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Road ahead won’t be easy for Lakers


Oh, but it’s weird and it’s wonderful; here we are, forsythia is on sale for 50 percent off, and we’re on the threshold of talking about “next season” regarding the Lakers instead of “next series.”

How deep is the predicament the Lakers are in?

Jerry Buss is turning over in his tanning bed.

Uma Thurman has asked Quentin Tarantino for first dibs to play Jeanie Buss in the Mavericks’ version of “Kill Phil, Vol.1.”

And Phil Jackson isn’t smirking and trying to be clever at the post-game news conference.

Remember how the Zen Hen used to act before the Mavs battened down the first three games?

Remember how the Zen Hen conducted himself when coaching 11 NBA teams to championships with a twinkle?

His posture was above the squalor, willful and unruffled. Larry Brown wryly declared victory following a 76ers loss in the 2001 Finals for making Jackson cross his knees.

During Friday night’s 98-92 setback, he got so disturbed he convened a Spanish Inquisition even before the Lakers became eyesores right before our very eyes, berating and chest-tapping Pau Gasol during a timeout.

Topping that aberrant behavior, at the post-game news conference Father Superior was barely sarcastic (he couldn’t resist regarding Gasol’s shot selection) or snotty and didn’t try to be cute or and a know-it-all.

And while Jackson almost appeared human, Kobe Bryant envisions achieving the inhuman. He believed (at least out loud) the Lakers could revise history (no NBA team has ever successfully escaped being buried in such a Chilean miner hole) and win the series.

What else is Kobe going to say?

Nobody expects him to go away quietly. Nobody expects him to lie down. At the same time, the Spurs still hope to exploit home-court advantage should they meet the Lakers for the Western Conference crown.

I say, let’s get serious, drive off L.A.’s lot in a DeLorean and see what’s in store for 2011-12.

Unless Jackson has something against going out a loser, he’s done coaching . . . at least for his current employer. That leaves presumptive nominee Brian Shaw with essentially the same cast of contract characters . . . save for Derrick Caracter, who’s in the lineup to be the next spokesman for IHOP.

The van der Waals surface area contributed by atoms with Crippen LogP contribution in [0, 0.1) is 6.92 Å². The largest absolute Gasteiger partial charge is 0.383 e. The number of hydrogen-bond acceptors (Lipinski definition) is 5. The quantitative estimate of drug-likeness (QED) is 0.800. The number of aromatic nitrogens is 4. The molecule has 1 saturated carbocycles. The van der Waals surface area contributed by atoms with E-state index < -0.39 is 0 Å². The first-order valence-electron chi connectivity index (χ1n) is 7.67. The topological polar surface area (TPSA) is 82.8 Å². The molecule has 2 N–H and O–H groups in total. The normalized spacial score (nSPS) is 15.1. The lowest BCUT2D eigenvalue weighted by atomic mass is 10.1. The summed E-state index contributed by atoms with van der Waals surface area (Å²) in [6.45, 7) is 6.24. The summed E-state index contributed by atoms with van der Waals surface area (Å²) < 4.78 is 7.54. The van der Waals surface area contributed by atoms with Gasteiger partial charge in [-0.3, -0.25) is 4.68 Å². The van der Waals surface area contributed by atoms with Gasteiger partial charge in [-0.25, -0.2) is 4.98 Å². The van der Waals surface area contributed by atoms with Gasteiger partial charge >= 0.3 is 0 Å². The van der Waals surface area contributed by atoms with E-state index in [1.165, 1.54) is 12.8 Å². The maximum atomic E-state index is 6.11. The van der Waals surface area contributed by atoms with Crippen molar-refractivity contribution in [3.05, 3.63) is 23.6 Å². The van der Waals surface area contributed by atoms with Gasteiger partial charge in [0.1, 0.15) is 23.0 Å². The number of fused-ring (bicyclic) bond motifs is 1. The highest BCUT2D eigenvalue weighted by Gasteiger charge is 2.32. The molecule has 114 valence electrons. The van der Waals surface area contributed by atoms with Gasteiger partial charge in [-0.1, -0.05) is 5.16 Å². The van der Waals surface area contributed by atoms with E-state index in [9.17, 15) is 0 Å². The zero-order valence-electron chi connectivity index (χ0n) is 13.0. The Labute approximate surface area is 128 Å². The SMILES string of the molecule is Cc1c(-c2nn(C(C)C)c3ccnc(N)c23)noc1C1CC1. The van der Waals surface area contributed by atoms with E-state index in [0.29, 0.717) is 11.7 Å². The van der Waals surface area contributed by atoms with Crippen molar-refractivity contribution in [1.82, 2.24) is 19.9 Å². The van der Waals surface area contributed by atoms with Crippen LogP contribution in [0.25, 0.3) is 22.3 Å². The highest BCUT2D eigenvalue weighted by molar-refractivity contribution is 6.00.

Here’s the thing. They aren’t getting any tighter — sources say Kobe and Gasol have had a complete falling out over something unrelated to basketball — or younger. And we all know how Hollywood feels about aging gracefully.

Kobe turns 33 over the summer, Derek Fisher turns 37 Aug. 9, Matt Barnes is 31, Ron Artest is (chronologically) 31. So are Lamar Odom and Steve Blake.

Don’t get me wrong . . . 31 is a nice number if you’re business is scooping ice cream, not if you’re trying to scoop up titles.

Andrew Bynum won’t turn 24 until right around Opening Night (let’s make “lockout” a four-letter word for the purposes of this discussion), but remember . . . save for a complete sophomore season, he’s never played more than 65 games at one sitting; 54 this past regular season.

So, unless Jerry West can stage another raid on Orlando and appropriate a studly savior (senseless considering Bynum’s improvement) or Mitch Kupchak again can cash in on southern hospitality (Chris Paul) this is the fate of the Purple Feign going forward.

Then, there’s the whole issue of trust, which has reared its ugly head any number of times. Here’s the thing . . . Kobe, after taking 29 shots in Game 1, attempted just 36 in the next two combined.

Sure, the Mavs’ defense has been geared to slowing him down, but there have been countless possessions where Bryant has been trying to get the understudies involved.

The result?

L.A. averaged just 89 points in the first three games while seeming more and more out of sorts.

This just in: Don Cornelius has jumped off the Gasol Train.

First Hondo, now Rondo.

In the 1973 Eastern Conference finals, Game 3, John Havlicek was chasing Bill Bradley through a maze of picks and valleys when somehow he ran smack into a brutal Dave DeBusschere screen in front of the Celtics bench.

His shoulder got badly separated.

Boston lost 98-91 to go down 2-1. Then, minus Havlicek, the Celtics led by 16 on Easter Sunday at Madison Square Garden, only to lose in double OT.

“They were totally jobbed by Jack Madden,” Bill Feinberg vividly recalled last night when the former Celtics employee was asked about the Hondo’s injury.

Boston lost in seven games after trailing 3-1. The Celtics won 68 games that season, never losing more than two in a row.

Havlicek played heroically. His arm was in a sling tied to his body and he had to shoot left-handed.

“I sat right behind the Celtics players,” Feinberg said. “When Havlicek ran into DeBusschere, it was vicious, sounding like a loud snap!”

Rajon Rondo’s fall (pull down by Dwayne Wade) may not have been as noisy as that but his twisted (dislocated) left elbow resulting from trying to break the impact was far more unsightly.

Two replays were more than I could take. I looked away from the TV during the recurrent showings on Saturday.

The sickest part came later after team doctor Brian McKeon had popped Rondo’s elbow back in place and he took the court at the start of the fourth quarter.

Even if the Celtics desperately needed their irreplaceable floor leader, which was not the case (up 15), why would management and coach Doc Rivers permit an invaluable asset to compete with one serviceable arm?

Peter Vecsey covers the NBA for the New York Post.